Chapter One uses a dramatic series of journeymen strikes in the early 1830s as a segue into the tense, shifting world of antebellum Baltimore's workplaces. The city was in a period of change as small shops gave way to increasingly large-scale manufacturing establishments, shaking up mutualistic labor relationships between masters and journeymen artisans in which "relatively equal power relationships" gave way to new employer/employee-type relationships (29). Sutton places this within the shift from a "producerist" society, in which a product's value lay in the labor needed to produce it, to a "liberal, capitalist" society in which the market determined value of both product and worker. Strikes broke out over wage rates, working conditions, and outsourcing of less skilled parts of the production process to cheaper labor. This was especially prevalent in skilled professions such as coopering and hatmaking where increased consumer demand gave master workmen the opportunity to increase production and profit.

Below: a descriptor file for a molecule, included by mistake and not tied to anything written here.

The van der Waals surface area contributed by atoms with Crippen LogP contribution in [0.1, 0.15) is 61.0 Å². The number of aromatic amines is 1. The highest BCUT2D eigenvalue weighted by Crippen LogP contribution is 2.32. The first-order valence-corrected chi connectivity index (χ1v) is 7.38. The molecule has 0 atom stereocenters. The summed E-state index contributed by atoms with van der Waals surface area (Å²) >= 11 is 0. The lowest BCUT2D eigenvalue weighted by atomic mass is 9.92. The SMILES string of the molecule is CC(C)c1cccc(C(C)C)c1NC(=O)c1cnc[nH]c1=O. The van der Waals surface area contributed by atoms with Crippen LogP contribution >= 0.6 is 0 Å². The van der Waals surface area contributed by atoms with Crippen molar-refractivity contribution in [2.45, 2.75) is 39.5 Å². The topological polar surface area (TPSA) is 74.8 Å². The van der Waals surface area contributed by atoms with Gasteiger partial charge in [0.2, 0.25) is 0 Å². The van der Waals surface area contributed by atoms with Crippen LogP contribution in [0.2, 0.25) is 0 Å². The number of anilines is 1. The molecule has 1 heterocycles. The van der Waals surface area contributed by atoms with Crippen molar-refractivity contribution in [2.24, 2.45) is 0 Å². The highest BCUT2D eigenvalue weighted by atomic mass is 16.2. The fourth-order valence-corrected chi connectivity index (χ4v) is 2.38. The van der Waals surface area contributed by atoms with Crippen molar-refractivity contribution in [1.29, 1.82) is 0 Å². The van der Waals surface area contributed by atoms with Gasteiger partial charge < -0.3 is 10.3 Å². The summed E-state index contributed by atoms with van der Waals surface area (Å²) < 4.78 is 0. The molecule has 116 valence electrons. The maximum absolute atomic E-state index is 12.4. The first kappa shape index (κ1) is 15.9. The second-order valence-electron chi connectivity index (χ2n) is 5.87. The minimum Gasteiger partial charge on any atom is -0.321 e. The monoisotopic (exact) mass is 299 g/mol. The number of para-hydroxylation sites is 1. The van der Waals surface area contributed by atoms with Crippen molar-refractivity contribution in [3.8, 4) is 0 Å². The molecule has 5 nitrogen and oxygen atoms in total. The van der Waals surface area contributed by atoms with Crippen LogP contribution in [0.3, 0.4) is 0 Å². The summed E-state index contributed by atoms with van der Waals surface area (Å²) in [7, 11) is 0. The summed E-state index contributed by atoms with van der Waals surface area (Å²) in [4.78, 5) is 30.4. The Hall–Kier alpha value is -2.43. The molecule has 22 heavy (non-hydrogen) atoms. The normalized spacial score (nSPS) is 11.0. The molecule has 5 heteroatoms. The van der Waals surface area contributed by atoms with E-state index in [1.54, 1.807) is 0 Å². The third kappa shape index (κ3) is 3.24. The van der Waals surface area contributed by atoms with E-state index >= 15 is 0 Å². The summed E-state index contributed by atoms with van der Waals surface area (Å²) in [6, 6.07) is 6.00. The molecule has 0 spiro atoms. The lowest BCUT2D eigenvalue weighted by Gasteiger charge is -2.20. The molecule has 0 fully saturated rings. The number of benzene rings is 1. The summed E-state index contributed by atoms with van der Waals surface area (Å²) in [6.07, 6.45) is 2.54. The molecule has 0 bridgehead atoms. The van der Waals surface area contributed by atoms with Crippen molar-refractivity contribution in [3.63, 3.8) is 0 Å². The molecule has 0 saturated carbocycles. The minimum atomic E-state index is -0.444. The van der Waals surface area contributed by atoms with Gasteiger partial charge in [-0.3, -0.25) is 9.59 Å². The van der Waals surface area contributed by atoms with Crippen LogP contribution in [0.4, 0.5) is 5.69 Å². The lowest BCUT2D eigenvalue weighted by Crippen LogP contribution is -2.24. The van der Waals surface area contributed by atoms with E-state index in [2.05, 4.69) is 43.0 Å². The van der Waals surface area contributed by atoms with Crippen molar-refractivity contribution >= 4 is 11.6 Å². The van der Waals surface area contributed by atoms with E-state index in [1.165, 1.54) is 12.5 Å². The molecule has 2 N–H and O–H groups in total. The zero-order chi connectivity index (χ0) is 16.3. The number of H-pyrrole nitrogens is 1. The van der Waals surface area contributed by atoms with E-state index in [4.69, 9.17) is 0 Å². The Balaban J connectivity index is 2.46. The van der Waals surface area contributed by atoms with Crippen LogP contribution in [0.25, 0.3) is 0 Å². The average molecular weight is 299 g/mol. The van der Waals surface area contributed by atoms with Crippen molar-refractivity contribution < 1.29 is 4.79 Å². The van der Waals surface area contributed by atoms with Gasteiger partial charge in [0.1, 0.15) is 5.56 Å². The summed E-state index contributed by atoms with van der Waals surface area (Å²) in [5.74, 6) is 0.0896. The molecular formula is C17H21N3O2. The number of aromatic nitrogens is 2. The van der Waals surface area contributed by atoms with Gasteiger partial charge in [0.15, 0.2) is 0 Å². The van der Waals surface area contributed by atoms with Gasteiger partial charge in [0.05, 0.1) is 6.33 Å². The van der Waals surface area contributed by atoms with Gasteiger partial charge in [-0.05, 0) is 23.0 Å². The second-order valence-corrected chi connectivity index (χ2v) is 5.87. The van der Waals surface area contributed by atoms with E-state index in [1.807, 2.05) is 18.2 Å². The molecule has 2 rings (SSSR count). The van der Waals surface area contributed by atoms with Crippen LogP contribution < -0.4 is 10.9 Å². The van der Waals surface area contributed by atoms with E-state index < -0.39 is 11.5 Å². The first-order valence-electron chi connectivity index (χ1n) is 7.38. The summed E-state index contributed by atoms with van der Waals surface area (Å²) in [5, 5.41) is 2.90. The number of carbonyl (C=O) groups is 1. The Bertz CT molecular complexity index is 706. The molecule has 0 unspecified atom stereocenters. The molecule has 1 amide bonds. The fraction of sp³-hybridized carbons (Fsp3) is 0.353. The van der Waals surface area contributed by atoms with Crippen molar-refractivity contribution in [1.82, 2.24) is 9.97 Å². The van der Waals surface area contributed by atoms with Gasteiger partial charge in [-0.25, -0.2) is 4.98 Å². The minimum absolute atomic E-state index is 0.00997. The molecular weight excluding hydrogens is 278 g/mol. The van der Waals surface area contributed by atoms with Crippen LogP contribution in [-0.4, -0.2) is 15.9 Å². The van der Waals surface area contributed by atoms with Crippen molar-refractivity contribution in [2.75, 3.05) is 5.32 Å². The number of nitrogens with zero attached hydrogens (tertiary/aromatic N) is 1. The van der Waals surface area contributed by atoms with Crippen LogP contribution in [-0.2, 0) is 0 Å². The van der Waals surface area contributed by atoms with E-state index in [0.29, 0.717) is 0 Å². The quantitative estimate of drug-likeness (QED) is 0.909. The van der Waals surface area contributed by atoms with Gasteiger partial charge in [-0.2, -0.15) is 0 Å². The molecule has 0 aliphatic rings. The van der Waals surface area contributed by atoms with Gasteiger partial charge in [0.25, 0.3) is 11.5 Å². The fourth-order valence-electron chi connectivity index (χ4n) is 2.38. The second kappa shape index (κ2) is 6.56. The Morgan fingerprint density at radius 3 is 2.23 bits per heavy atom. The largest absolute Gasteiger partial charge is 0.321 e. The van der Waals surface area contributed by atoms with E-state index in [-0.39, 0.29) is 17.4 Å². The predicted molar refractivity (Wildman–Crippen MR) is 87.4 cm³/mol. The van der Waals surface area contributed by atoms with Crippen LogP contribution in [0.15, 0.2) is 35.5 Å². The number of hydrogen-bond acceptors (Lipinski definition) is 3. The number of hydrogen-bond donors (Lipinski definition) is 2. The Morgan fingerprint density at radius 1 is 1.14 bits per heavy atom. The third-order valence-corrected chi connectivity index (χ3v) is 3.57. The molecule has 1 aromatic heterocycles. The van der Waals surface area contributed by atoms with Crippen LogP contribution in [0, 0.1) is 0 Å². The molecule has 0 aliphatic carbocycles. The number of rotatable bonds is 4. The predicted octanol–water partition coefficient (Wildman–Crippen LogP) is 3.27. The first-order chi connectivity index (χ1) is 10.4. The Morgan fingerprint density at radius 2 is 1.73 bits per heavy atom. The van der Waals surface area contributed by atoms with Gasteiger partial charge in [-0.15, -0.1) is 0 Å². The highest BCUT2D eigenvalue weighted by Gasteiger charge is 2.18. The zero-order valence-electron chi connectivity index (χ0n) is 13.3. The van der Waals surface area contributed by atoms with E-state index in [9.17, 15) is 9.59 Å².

What Sutton highlights in this first chapter are the religious metaphors and arguments developed by both striking artisans and the master workmen they struck against to explain their actions. The strikers protested wages and conditions in moral as much as economic terms. Most popular was the claim, based on Isaiah 3.15, that the owners were "grinding the faces of the poor" by lowering wages to a point where families could not afford to eat. Sutton details how "traditional Protestant morality and religious understanding of work were central to artisan culture" (31). Religion went far beyond church attendance; labor was a sacred act and "greed" an unchristian desire. Sutton reminds us that the Second Great Awakening created an evangelicalism in which total submission to God's will was followed by a new power to improve oneself and society too. Thus, conversion could provide the basis for artisan "activism regarding the creation of godly social structures or oppositionalism in the face of impious social constructions" (58). On the other hand, this energetic evangelical individualism also had the power to emphasize the "sacrosanctity of individual freedom" and to see acquisitiveness as manifestation of an industrious nature. While this never reached the "crass Social Darwinism" of upper-class Gilded Age evangelicalism, it provided master workmen and investors with biblical license to embrace energetic capitalism (59). Sutton raises a fundamental issue here - one that labor historians interested in religion have struggled over. If there were evangelicals on both sides of these labor disputes, did evangelicalism or even religion really make a difference? The author suggests that it was this very fluidity that made evangelicalism such a powerful tool to understand change in a "cultural environment still under construction" (40).